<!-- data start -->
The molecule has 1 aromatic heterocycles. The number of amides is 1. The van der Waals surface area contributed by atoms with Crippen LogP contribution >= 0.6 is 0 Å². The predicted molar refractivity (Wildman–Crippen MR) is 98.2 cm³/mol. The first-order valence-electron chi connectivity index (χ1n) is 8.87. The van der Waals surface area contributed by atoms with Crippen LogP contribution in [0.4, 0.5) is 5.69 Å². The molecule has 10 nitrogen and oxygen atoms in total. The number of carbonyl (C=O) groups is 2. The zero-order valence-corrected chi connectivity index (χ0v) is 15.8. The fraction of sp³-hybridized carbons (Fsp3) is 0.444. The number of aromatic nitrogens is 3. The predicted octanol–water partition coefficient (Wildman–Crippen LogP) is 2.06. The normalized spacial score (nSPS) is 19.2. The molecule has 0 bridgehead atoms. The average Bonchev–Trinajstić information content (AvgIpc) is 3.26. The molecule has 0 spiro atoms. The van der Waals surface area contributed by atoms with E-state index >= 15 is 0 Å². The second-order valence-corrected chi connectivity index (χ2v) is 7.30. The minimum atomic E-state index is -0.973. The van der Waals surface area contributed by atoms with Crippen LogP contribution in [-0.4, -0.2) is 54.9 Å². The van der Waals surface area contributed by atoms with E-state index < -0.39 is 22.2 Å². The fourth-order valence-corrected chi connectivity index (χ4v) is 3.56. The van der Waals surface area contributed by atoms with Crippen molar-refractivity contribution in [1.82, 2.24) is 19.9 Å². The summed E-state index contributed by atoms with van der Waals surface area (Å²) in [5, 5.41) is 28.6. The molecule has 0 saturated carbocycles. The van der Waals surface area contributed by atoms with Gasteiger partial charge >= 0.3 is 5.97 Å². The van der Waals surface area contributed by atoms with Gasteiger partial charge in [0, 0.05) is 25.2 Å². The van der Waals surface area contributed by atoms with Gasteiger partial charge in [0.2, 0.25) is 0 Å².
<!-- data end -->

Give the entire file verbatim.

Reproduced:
The molecule has 1 aromatic heterocycles. The number of amides is 1. The van der Waals surface area contributed by atoms with Crippen LogP contribution >= 0.6 is 0 Å². The predicted molar refractivity (Wildman–Crippen MR) is 98.2 cm³/mol. The first-order valence-electron chi connectivity index (χ1n) is 8.87. The van der Waals surface area contributed by atoms with Crippen LogP contribution in [0.4, 0.5) is 5.69 Å². The molecule has 10 nitrogen and oxygen atoms in total. The number of carbonyl (C=O) groups is 2. The zero-order valence-corrected chi connectivity index (χ0v) is 15.8. The fraction of sp³-hybridized carbons (Fsp3) is 0.444. The number of aromatic nitrogens is 3. The predicted octanol–water partition coefficient (Wildman–Crippen LogP) is 2.06. The normalized spacial score (nSPS) is 19.2. The molecule has 0 bridgehead atoms. The average Bonchev–Trinajstić information content (AvgIpc) is 3.26. The molecule has 0 spiro atoms. The van der Waals surface area contributed by atoms with E-state index >= 15 is 0 Å². The second-order valence-corrected chi connectivity index (χ2v) is 7.30. The minimum atomic E-state index is -0.973. The van der Waals surface area contributed by atoms with Crippen LogP contribution in [-0.4, -0.2) is 54.9 Å². The van der Waals surface area contributed by atoms with E-state index < -0.39 is 22.2 Å². The fourth-order valence-corrected chi connectivity index (χ4v) is 3.56. The van der Waals surface area contributed by atoms with Crippen molar-refractivity contribution in [1.82, 2.24) is 19.9 Å². The summed E-state index contributed by atoms with van der Waals surface area (Å²) in [5, 5.41) is 28.6. The molecule has 0 saturated carbocycles. The van der Waals surface area contributed by atoms with Gasteiger partial charge >= 0.3 is 5.97 Å². The van der Waals surface area contributed by atoms with Gasteiger partial charge in [0, 0.05) is 25.2 Å². The van der Waals surface area contributed by atoms with Gasteiger partial charge in [0.2, 0.25) is 0 Å².